Becca didn’t have a lot of great experience with an overabundance of testosterone, so she found herself automatically taking a few steps back from him, until she stood in the doorway.
He slowed but didn’t stop, not until he was crowded in that doorway right along with her, taking up an awful lot of space.
Actually, all of the space.
And though she was braced to feel threatened, the opposite happened. She felt . . . suddenly warm, and her heart began to pound. And not in a terrified way, either.
He took in her reaction, held her gaze for a moment, then pointed to the right. “The front of the building you’re looking for is around the corner,” he said, his voice a little softer now, like maybe he knew she was torn between an unwelcome fear and an equally unwelcome heat.
She really hoped the heat was mutual, because it would be embarrassing to be caught in Lustville by herself. “Around the corner,” she repeated. Did he know he smelled good, like fresh wood and something citrusy, and also heated male? She wondered if she smelled good, too, or if all she was giving off was the scent of confused female and ranch-flavored popcorn.
“What do you need with that place?” he asked.
“I’m the new tenant there. Or one of them anyway.”
His expression was unfathomable. “I take it you haven’t seen it yet.”
“Not in person,” she said. “Why? Is it that bad?”
“Depends on how long you’re staying,” he said. “More than five minutes?”
Oh, boy. “I don’t actually know,” she said. “It’s a month-to-month rental. Lucky Harbor is sort of a pit stop for me at the moment.”
His gaze searched hers. Then he nodded and moved back to his work. He plugged the planer in and flicked it on again.
Guess their conversation was over. She was on her own. And if that thought caused a little pang of loneliness inside her still-hurting heart, she shoved it deep and ignored it, because now wasn’t the time to give in to the magnitude of what she’d done. Leaving the warehouse, she turned right.
To her new place.
To a new beginning.
Sam Brody lifted his head from the boat he was building and let his gaze drift to the north-facing window. The sky was a kaleidoscope of colors as the sun vanished, but he could still see the quiet, industrial street, and the backside of Tough Girl as she walked off.
And walking off was just as he wanted her, too. He turned his concentration back to the hull. He was good at concentrating. If his childhood hadn’t drilled it into him, then working on an oil rig for seven years—where paying attention meant the difference between life and death—had certainly done so.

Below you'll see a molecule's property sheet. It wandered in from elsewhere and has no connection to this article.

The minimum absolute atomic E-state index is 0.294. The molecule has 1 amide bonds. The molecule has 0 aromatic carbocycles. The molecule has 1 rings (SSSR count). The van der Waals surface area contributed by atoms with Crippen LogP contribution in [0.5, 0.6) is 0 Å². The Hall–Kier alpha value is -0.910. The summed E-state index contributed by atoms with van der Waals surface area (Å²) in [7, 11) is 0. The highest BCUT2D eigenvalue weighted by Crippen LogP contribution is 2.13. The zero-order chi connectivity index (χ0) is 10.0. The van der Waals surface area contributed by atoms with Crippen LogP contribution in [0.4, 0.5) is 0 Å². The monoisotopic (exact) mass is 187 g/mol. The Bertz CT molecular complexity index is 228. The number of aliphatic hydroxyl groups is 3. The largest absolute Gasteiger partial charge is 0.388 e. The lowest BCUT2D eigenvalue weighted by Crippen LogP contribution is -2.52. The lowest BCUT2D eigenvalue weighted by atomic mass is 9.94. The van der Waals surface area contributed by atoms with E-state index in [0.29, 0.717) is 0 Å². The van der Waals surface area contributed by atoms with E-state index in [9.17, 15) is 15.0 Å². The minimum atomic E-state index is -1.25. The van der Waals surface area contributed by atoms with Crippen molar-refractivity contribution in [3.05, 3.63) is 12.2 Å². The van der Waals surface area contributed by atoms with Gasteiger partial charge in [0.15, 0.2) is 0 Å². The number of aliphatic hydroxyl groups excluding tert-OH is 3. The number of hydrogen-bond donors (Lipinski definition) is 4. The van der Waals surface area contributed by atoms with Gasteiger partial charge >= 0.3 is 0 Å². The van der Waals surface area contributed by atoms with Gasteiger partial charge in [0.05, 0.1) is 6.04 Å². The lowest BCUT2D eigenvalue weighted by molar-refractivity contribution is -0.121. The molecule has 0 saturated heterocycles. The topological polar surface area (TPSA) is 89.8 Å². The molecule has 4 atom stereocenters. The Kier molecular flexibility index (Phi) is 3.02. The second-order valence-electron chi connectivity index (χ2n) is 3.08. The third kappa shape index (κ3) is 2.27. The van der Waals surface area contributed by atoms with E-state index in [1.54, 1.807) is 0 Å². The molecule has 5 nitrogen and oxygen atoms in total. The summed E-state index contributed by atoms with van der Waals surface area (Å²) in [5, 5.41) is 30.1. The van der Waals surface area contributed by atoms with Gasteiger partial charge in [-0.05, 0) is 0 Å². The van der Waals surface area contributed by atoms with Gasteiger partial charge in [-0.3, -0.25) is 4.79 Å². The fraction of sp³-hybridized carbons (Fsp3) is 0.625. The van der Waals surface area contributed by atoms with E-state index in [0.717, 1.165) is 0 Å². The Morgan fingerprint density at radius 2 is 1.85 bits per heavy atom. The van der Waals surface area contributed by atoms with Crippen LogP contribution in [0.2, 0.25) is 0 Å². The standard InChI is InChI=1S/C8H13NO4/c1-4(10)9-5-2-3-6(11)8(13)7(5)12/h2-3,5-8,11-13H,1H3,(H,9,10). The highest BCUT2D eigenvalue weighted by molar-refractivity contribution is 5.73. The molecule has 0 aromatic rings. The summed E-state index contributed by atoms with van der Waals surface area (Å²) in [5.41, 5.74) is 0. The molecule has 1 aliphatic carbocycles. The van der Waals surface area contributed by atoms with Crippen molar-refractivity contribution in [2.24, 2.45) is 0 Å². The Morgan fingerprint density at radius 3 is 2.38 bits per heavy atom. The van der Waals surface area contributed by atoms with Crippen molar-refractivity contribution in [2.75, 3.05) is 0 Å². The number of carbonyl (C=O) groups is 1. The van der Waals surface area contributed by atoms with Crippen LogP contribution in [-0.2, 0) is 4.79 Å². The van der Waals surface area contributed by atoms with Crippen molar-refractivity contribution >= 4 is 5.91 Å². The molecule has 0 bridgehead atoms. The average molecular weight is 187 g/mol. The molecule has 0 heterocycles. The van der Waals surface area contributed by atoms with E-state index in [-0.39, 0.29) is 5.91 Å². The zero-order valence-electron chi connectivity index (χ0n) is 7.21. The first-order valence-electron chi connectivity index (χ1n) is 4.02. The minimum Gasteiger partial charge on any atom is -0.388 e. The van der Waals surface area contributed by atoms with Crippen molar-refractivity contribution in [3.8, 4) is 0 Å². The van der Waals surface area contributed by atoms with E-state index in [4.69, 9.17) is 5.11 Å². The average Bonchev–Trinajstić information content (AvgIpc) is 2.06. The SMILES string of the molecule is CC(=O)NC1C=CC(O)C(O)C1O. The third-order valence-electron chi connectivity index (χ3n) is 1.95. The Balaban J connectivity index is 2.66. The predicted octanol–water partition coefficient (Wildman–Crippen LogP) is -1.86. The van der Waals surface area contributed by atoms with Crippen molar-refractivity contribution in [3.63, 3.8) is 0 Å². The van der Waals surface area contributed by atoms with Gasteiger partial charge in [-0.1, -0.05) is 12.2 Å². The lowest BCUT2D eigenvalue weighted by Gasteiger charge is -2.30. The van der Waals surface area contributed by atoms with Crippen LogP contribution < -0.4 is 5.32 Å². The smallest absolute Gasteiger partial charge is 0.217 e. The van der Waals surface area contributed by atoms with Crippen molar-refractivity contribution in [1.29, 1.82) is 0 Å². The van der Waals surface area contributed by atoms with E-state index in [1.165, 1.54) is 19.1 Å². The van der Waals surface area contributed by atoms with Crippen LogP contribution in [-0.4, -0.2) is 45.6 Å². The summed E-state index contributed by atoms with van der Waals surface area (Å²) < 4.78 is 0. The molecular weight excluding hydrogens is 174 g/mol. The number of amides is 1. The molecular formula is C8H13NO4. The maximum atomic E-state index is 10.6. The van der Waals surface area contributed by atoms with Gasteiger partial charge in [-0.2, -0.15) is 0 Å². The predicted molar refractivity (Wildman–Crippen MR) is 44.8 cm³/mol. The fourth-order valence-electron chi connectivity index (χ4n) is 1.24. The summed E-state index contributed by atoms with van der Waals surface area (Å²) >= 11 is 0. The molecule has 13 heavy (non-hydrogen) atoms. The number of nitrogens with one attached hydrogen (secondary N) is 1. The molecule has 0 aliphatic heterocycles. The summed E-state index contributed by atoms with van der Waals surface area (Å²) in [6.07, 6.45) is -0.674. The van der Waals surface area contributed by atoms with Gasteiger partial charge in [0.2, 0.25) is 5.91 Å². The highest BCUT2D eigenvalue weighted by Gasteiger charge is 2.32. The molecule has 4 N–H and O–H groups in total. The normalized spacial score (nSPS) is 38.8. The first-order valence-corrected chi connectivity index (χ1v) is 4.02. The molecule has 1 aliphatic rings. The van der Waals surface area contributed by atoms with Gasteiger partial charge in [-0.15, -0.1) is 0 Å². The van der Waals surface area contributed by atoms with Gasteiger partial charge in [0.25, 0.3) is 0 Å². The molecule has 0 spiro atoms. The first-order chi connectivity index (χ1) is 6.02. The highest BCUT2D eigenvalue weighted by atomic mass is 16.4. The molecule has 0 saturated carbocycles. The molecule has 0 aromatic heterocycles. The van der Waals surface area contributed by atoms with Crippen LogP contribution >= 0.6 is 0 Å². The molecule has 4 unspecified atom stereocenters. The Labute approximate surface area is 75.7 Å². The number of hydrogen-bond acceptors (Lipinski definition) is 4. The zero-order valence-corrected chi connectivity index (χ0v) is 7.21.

But damn if not two seconds later his gaze flickered to the window again.
Yep, she and her sweet bod were gone. She had a backbone, but she also had those warm, soulful brown eyes, and one of those smiles that could draw a man right in.
And a sassiness that could hold him there . . .
And she was going to be right next door. Not good news. The warehouse she’d rented was a complete piece of shit, cold in the winter, hot in the summer, not easily secured or safe. Not his call, of course, but he didn’t like that the landlord had put her in there, alone. Lyons should’ve known better. The place had been up for sale for years now, but no one in Lucky Harbor was stupid enough to sink any equity into that money pit. Still, Sam should’ve bought the thing himself just to keep it empty.
Empty, and quiet.
The phone rang again, and the accompanying red lights gave him an eye twitch. He’d been ignoring the calls while trying to work, figuring one of the guys would get the hint and pick up. But neither Cole nor Tanner was good at hints. No, for his two partners to get something, they had to be hit over the head with it. Besides, Sam knew damn well it amused the hell out of them to make him answer the phone.
Finally he snatched the phone just to shut it up and snarled, “Lucky Harbor Charters.”
There was a brief pause, a hesitation that made him feel like a jackass as his gaze skimmed the big sign that Cole had taped above the phone for Sam’s benefit alone. It read:
Ask “Can I help you?” in a tone that suggests you actually mean it, and not that you’d like to rip the head off whoever’s interrupting you.
(You smiling yet?)
Refusing to smile on principle, Sam did make the effort to sound friendly as he spoke into the silence. “Can I help you?”
“Sammy? That you?”
Sam closed his eyes. “Yeah, Dad. It’s me.”
“Oh, good.” Mark Brody laughed a little sheepishly. “I remembered the number right this time. So . . . how’s it going?”
This wasn’t the question his dad really wanted to ask, but at least the guy had become self-aware enough to feign interest. In the past, his dad would’ve gotten right to it. Got a little extra for your good old dad? Thanks, love ya.
“Sammy? You there?”
Sam scrubbed a hand down his face. Yeah. He was here. He was always here, from all those crazy years when Mark hadn’t had it